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review 2019-11-16 08:27
Sourdough
Sourdough: A Novel - Robin Sloan,Therese Plummer

I read Robin Sloan's previous book, and I liked it a lot so naturally, I was looking forward to reading Sourdough. I didn't know a lot about Sourdough (compared to the books in the previous novel) but have googled a bit since then, but it sounded fascinating.

It was a really nice read. The author clearly has a love for San Fransisco, it was nice to see him so enthusiastic on the topic. I recently saw a documentary on sourdough and apparently San Fransisco is the place to be when it comes to it.

I find myself still thinking about this book from time to time.

Thanks to the publisher and Netgalley for providing me with a free copy of this book in exchange for an honest review!

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review 2018-02-06 18:36
Quirky book that crosses the tech world with a LOT of bread-baking; I say make it into a TV show
Sourdough: A Novel - Robin Sloan

What an interesting read, as in, I’ve never read anything quite like that before, and I’ve never come away from a book that was NOT a cookbook, thinking about food like I have with this one. Bread, glorious bread! It’s the central subject, and I was actually warned before reading it about the ‘dangers’ of reading it on an empty stomach, and about how you end up craving your carbs afterwards. A young lady who discovers a love of baking bread and gives up her life in the tech world is the simplest way to put this book, but it’s SO much more.

What I didn’t expect was the underlying long-distance love story, which I enjoyed very much, and several other little quirks that author Robin Sloan brings to the (restaurant) table. He has a way with words that is so unusual and full of fabulous descriptions that your senses are filled up when you read this book. I hate to admit it, but there were times that I was so distracted by the descriptions of noises (these were surprisingly the most amazing to me), smells, tastes, that I lost track of the story at times. Sloan also comes up with the most glorious names for characters! And the contrast in the book between technology and the basic act of doing something simple like baking bread is such a fantastic thing to think about. What may turn off some readers is the constant dialog about bacteria and fungus (which of course is central to the basis for starting off bread, as well as cheese); I’m not squeamish but it distracted me sometimes! But there’s a lot of science in cooking, and that has to brought up if you’re talking about this topic in-depth.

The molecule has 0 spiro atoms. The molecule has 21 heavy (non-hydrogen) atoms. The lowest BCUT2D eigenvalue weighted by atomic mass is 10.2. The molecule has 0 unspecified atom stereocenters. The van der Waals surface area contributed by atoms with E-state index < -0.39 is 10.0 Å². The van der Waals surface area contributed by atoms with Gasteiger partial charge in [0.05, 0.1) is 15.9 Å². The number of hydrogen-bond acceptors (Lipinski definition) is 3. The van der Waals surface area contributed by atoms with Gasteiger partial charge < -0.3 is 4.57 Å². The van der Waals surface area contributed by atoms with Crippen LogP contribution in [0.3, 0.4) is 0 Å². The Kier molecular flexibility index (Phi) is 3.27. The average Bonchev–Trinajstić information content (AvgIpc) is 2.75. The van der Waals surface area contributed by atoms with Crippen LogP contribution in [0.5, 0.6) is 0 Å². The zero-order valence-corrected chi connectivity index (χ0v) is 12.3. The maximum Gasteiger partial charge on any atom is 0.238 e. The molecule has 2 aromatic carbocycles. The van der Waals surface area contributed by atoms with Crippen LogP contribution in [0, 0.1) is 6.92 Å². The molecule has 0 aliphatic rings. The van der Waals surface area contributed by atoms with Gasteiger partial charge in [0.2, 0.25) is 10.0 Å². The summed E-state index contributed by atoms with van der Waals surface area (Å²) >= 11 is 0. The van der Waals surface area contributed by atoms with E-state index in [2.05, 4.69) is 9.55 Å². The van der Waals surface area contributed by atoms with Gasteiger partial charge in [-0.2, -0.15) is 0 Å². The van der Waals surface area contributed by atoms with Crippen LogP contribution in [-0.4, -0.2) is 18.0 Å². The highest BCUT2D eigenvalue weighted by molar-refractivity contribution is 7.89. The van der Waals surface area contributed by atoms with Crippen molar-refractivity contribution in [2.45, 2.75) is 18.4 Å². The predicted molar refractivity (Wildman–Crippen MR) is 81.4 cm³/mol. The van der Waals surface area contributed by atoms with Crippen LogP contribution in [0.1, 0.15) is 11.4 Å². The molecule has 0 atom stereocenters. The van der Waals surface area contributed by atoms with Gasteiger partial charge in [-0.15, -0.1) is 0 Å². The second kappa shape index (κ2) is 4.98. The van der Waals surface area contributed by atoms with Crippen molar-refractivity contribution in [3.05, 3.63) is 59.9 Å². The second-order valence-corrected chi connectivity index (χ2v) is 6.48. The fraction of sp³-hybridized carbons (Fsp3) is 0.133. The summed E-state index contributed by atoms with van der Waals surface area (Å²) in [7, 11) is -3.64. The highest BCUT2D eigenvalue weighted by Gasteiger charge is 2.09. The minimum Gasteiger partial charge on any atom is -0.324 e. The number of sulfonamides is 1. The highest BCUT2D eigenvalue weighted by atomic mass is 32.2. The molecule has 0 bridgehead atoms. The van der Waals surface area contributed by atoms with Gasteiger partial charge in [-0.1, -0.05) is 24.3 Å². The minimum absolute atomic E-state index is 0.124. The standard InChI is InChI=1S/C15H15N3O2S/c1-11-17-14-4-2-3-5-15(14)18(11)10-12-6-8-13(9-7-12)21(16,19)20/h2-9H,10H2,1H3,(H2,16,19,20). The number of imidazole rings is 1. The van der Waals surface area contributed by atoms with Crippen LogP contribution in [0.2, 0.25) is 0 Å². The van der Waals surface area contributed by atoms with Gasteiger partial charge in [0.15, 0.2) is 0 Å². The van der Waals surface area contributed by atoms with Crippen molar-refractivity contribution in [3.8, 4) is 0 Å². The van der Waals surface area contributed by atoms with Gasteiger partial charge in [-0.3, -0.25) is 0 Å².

I can absolutely see this novel being made into a TV show, and these characters and the concept being written about by the creators of maybe ‘The Good Place’ plus the writers of ‘The Office’. There’s a lot of ‘food for thought’ for a TV version for something even beyond the confines of this book. 

I can see why this has become an unusual, and almost ‘cult’ hit of a book; just don’t read it  when you’re hungry. 

*It’s also the best advertisement I’ve ever seen for King Arthur Flour. 

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review 2017-12-11 23:45
good recipies, horrible formatting
Sourdough Cookbook - Rita Davenport

i'm a firm believer that recipe steps should not be written out as paragraphs.  very hard for me to actually parse the instructions.

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review 2017-10-04 23:46
Sourdough: A Novel - Robin Sloan

This was a really good read. Yes, it was somewhat cheesy, but cheese goes good with bread. Ha!

A story of a woman, Lois, whose life makes a big change when she moves from Michigan to San Francisco to work at a tech company coding programs for robots. The new company sounds like a Google workplace with free food and beds which keep the employees there way after hours.

Lois has no friends other than those few at work and spends most of her time at the company. She finds a menu for a new restaurant, a whole in the wall, and starts ordering from them. It ends up that she orders from them so much that the brother who own it call her "Number one Eater".

Then the brothers Visa expires and they give Lois a going away present. Their starter for the Sourdough bread that they made.

This makes a big change in Lois' life and all for the better. A little sappy towards the end - yes, this is the cheesy part - but a very enjoyable read.

And yes, I looked it up, there is a "Lois Club". I didn't find any Debbie clubs, however. Ha!

Thanks to Farrar, Straus and Giroux and Net Galley for providing me with a free e-galley in exchange for an honest, unbiased review.

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review 2017-09-30 03:04
A book as tasty as the name suggests